Already considered the most bike-friendly state in the nation, Washington now has its first officially designated interstate bike route, part of the nationwide United States Bicycle Route System.
The American Association of State Highway and Transportation Officials approved official recognition for United States Bike Route 10 earlier this summer.
The 407-mile route crosses the northern portion of the state, following state Route 20, from Newport at the Washington-Idaho border to Anacortes. Riders on the route will travel through five counties and 18 cities or towns, including Mount Vernon, Concrete, Winthrop, Omak, Republic and Colville.
The route also includes some challenges, including 5,575-foot Sherman Pass, the highest in Washington.
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Bike Route 10 will eventually connect all the northern tier states, linking Washington to Maine, according to the transportation association.
Lynn Peterson, secretary of the Washington State Department of Transportation, said the designation of the route is the product of working with partners like Washington Bikes and local communities.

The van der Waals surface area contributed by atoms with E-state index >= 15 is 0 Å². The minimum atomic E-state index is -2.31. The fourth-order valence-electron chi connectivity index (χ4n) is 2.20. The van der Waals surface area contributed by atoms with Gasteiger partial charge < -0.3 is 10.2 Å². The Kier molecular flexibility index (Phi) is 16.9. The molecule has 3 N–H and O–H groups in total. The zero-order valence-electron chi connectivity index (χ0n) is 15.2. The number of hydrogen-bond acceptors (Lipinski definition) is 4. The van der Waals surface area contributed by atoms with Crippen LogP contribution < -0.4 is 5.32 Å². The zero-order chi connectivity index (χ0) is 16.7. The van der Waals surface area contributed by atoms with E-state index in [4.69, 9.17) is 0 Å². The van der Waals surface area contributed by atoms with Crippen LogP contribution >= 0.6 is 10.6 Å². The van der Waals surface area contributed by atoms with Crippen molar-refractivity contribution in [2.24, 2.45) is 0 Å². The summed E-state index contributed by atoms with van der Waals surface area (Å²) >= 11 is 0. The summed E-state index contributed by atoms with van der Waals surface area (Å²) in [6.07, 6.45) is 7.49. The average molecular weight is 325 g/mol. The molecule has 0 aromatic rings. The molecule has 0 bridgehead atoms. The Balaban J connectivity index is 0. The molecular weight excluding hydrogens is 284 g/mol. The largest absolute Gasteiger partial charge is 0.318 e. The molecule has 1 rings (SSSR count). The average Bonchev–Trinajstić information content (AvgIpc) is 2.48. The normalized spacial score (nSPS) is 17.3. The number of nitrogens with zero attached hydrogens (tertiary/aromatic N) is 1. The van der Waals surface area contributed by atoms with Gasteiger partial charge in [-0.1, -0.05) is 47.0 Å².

It also, she said, will be another attraction to an activity that already helps Washington’s economy.
“It’s estimated by the Outdoor Industry Association that Washington could see as much as $650 million annually from bike travel statewide. These are benefits that will be shared throughout the route,” Peterson said in a news release.
“Bike travel is particularly good for small towns, since bike travelers are fueled by calories and stop many times along the way,” Washington Bikes executive director Barb Chamberlain said in the release. “Bike-friendly towns that welcome visitors are good for the people who live and ride there every day, too.”
The Washington route was just of several added to the system in June. The other routes were in Massachusetts, Ohio, Illinois and the District of Columbia. The system, established in 1978, now has 6,790 miles of designated adult and child bike routes across the country. The first two routes were officially designated in 1982. The goal is to designate 50,000 miles.